Women's History Month: A month celebrating women of history! I will be posting media and book recommendations, highlighting women from (mostly) the 18th century, and otherwise sharing content with an emphasis on women in history.
|Detail from The Trough by Jean-Honoré Fragonard, 1763-1765.|
Mary Chandler, born in 1687, was the daughter of a dissenting minister named Henry Chandler and his wife, Mary Bridgeman. Mary Chandler had at least one brother, Samuel Chandler, who would become known for his own nonconformist views; Samuel Chandler would later write a biography of his sister, which was included in the book The Lives of the Poets, published several years after her death.
From childhood, Mary Chandler enjoyed reading and creating poetry. She would often come up with riddles and verses to share with her friends. However, due to her family's station, Mary Chandler was required to start a trade and had to cut short her education. While she still a teenager, she opened a milliner's shop in Bath. In his biography of her, her brother wrote that she "was very early employed ... and incapable of receiving that polite and learned education which she often regretted the loss of, and which she afterwards endeavored to repair by diligently reading [and studying]."
She was not unknown in Bath's higher society circles, as she became acquainted with known society women such as Frances Seymour, the Duchess of Somerset. She was sometimes invited to her society friend's stately homes and allowed to 'retire,' as her brother would write, for a time, during which period she would often write. However, she needed to make a living, and she worked tirelessly at her milliners' shop for 35 years before retiring. She lived for 5 more years before dying at the age of 58 from an illness.
It is apt to end with the final words of her brother's biography, where he wrote:
"She was a good woman, a kind relation, and a faithful friend. She had a real genius for poetry, was a most agreeable correspondent, had a large fund of good sense, was unblemished in her character, lived highly esteemed, and died greatly lamented."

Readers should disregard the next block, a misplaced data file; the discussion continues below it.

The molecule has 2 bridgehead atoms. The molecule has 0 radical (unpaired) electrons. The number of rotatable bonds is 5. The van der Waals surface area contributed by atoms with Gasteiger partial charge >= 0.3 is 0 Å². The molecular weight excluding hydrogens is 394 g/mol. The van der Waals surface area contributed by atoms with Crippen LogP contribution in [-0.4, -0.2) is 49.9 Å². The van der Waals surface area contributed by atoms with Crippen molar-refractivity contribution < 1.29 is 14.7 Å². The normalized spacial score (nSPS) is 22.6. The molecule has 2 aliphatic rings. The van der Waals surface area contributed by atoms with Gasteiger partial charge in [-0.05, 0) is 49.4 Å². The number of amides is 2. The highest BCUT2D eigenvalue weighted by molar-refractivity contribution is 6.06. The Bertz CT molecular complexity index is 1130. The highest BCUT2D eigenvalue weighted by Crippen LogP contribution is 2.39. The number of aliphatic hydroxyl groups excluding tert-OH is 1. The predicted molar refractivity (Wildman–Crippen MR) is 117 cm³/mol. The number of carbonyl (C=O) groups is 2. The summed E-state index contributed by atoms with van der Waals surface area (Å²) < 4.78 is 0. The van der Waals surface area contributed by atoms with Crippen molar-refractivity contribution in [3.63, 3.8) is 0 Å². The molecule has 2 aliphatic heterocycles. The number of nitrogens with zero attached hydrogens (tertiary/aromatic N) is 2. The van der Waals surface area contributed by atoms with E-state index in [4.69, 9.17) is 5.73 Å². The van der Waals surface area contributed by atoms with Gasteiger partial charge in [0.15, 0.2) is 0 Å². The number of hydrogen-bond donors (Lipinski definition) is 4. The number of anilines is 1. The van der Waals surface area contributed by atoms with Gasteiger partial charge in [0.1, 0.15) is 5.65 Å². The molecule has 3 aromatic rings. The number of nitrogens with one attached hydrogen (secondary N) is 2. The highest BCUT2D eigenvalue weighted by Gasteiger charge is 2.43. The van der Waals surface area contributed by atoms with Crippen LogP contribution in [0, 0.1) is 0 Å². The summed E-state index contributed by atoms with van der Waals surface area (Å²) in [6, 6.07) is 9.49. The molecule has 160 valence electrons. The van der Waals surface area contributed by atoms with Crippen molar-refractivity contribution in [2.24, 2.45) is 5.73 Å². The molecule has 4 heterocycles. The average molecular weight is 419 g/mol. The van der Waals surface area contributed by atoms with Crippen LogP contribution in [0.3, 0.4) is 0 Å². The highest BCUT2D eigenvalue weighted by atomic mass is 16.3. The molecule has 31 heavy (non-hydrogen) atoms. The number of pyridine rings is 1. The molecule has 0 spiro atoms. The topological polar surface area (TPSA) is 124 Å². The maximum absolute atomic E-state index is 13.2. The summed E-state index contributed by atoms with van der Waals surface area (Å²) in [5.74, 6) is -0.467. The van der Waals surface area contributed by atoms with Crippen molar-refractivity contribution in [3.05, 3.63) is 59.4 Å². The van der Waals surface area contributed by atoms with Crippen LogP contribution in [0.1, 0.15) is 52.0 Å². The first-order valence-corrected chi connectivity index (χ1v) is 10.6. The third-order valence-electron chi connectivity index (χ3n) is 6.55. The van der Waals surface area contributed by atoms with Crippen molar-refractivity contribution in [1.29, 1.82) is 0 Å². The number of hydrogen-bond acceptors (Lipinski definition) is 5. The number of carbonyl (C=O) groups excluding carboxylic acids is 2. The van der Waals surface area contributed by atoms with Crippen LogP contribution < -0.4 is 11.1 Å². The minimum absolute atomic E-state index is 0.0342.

In her poem 'My WISH,' Chandler describes her ideal existence: a life where she is free to enjoy leisure, has the company of good neighbors, and otherwise is able to enjoy a carefree life.
It is easy to contrast her wish for such a worry-free, financially secure existence where she has no cares beyond enjoying the pleasures of life, nature, and friendship with her reality: a young teenager forced to abandon her education in order to begin a career, which she worked at for several decades before retiring relatively shortly before her death.
An interesting note: according to data from the CPI Inflation Calculator, the £100 per year that Chandler wished for would be equivalent to around £22,318.00 today. [This is using information from 1750, the earliest date that the CPI Inflation Calculator uses.]
Mary Chandler (1687-1745)
text via The 18th Century Poetry Archive
Wou'd Heav'n indulgent grant my Wish
For future Life, it shou'd be this;
Health, Peace, and Friendship I wou'd share
A Mind from Bus'ness free, and Care;
A Soil that's dry in temp'rate Air;
A Fortune from Incumbrance clear,
About a Hundred Pounds a Year;
A House not small, built warm and neat,
Above a Hut, below a Seat;
With Groops of Trees beset around,
In Prospect of the lower Ground,
Beneath the Summit of a Hill,
From whence the gushing Waters trill,
In various Streams and Windings flow
To aid a River just below;
At a small Distance from a Wood,
And near some Neighbours wise and good;
There would I spend my remnant Days,
Review my Life, and mend my Ways.
I'd be some honest Farmer's Guest,
That with a cleanly Wife is blest;
A friendly Cleric shou'd be near,
Whose Flock and Office were his Care;
My Thoughts my own, my Time I'd spend
In writing to some faithful Friend:
Or on a Bank, by purling Brook,
Delight me with some useful Book;
Some Sage, or Bard, as Fancy led;
Then ruminate on what I'd read.
Some moral Thoughts shou'd be my Theme,
Or verdant Field, or gliding Stream;
Or Flocks, or Herds, that Shepherds love;
The Shepherds wou'd my Song approve.
No Flatt'ry base, nor baser Spite,
Nor one loose Thought my Muse shou'd write;
Nor vainly try unequal Flight.
Great George's Name let Poets sing,
That rise on a sublimer Wing:
I'd keep my Passions quite serene;
My Person and Apartment clean;
My Dress not slovenly, but mean.
Some Money still I'd keep in Store,
That I might have to give the Poor;
To help a Neighbour in Distress,
I'd save from Pleasure, Food, and Dress.
I'd feed on Herbs, the limpid Spring
Shou'd be my Helicon. — I'd sing;
And be much happier than a King.
Thus calmly see my Sun decline;
My Life and Manners thus refine.
And acting in my narrow Sphere,
In chearful Hope, without one Care,
I'd quit the World, nor wish a Tear.